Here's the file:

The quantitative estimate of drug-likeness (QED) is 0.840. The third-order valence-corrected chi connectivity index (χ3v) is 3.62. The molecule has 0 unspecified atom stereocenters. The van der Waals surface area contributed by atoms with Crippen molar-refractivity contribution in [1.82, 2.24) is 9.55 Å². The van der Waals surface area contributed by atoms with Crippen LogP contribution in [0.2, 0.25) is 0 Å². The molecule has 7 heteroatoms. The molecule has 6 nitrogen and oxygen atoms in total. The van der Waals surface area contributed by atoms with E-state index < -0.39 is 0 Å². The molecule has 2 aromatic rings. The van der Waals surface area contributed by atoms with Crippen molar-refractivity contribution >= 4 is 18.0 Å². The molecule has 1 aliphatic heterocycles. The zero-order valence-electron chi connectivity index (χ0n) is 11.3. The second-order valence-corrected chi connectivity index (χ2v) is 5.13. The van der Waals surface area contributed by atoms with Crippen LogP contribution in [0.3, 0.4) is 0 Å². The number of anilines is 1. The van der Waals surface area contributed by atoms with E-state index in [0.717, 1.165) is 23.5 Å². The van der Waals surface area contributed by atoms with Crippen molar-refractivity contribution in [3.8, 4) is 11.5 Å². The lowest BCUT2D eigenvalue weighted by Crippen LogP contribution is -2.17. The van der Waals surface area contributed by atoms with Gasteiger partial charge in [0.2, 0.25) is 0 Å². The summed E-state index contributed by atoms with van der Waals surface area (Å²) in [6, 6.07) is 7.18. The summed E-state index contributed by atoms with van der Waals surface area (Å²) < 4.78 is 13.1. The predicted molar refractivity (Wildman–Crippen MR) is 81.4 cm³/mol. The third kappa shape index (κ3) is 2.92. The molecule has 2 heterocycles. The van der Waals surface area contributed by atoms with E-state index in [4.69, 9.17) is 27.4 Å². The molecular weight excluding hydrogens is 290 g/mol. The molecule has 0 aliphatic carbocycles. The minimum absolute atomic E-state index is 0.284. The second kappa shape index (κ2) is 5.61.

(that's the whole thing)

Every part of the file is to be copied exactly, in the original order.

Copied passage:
The quantitative estimate of drug-likeness (QED) is 0.840. The third-order valence-corrected chi connectivity index (χ3v) is 3.62. The molecule has 0 unspecified atom stereocenters. The van der Waals surface area contributed by atoms with Crippen molar-refractivity contribution in [1.82, 2.24) is 9.55 Å². The van der Waals surface area contributed by atoms with Crippen LogP contribution in [0.2, 0.25) is 0 Å². The molecule has 7 heteroatoms. The molecule has 6 nitrogen and oxygen atoms in total. The van der Waals surface area contributed by atoms with E-state index < -0.39 is 0 Å². The molecule has 2 aromatic rings. The van der Waals surface area contributed by atoms with Crippen molar-refractivity contribution >= 4 is 18.0 Å². The molecule has 1 aliphatic heterocycles. The zero-order valence-electron chi connectivity index (χ0n) is 11.3. The second-order valence-corrected chi connectivity index (χ2v) is 5.13. The van der Waals surface area contributed by atoms with Crippen LogP contribution in [0.3, 0.4) is 0 Å². The number of anilines is 1. The van der Waals surface area contributed by atoms with E-state index in [0.717, 1.165) is 23.5 Å². The van der Waals surface area contributed by atoms with Crippen molar-refractivity contribution in [3.8, 4) is 11.5 Å². The lowest BCUT2D eigenvalue weighted by Crippen LogP contribution is -2.17. The van der Waals surface area contributed by atoms with Gasteiger partial charge in [0.2, 0.25) is 0 Å². The summed E-state index contributed by atoms with van der Waals surface area (Å²) in [6, 6.07) is 7.18. The summed E-state index contributed by atoms with van der Waals surface area (Å²) < 4.78 is 13.1. The predicted molar refractivity (Wildman–Crippen MR) is 81.4 cm³/mol. The third kappa shape index (κ3) is 2.92. The molecule has 2 heterocycles. The van der Waals surface area contributed by atoms with E-state index in [4.69, 9.17) is 27.4 Å². The molecular weight excluding hydrogens is 290 g/mol. The molecule has 0 aliphatic carbocycles. The minimum absolute atomic E-state index is 0.284. The second kappa shape index (κ2) is 5.61.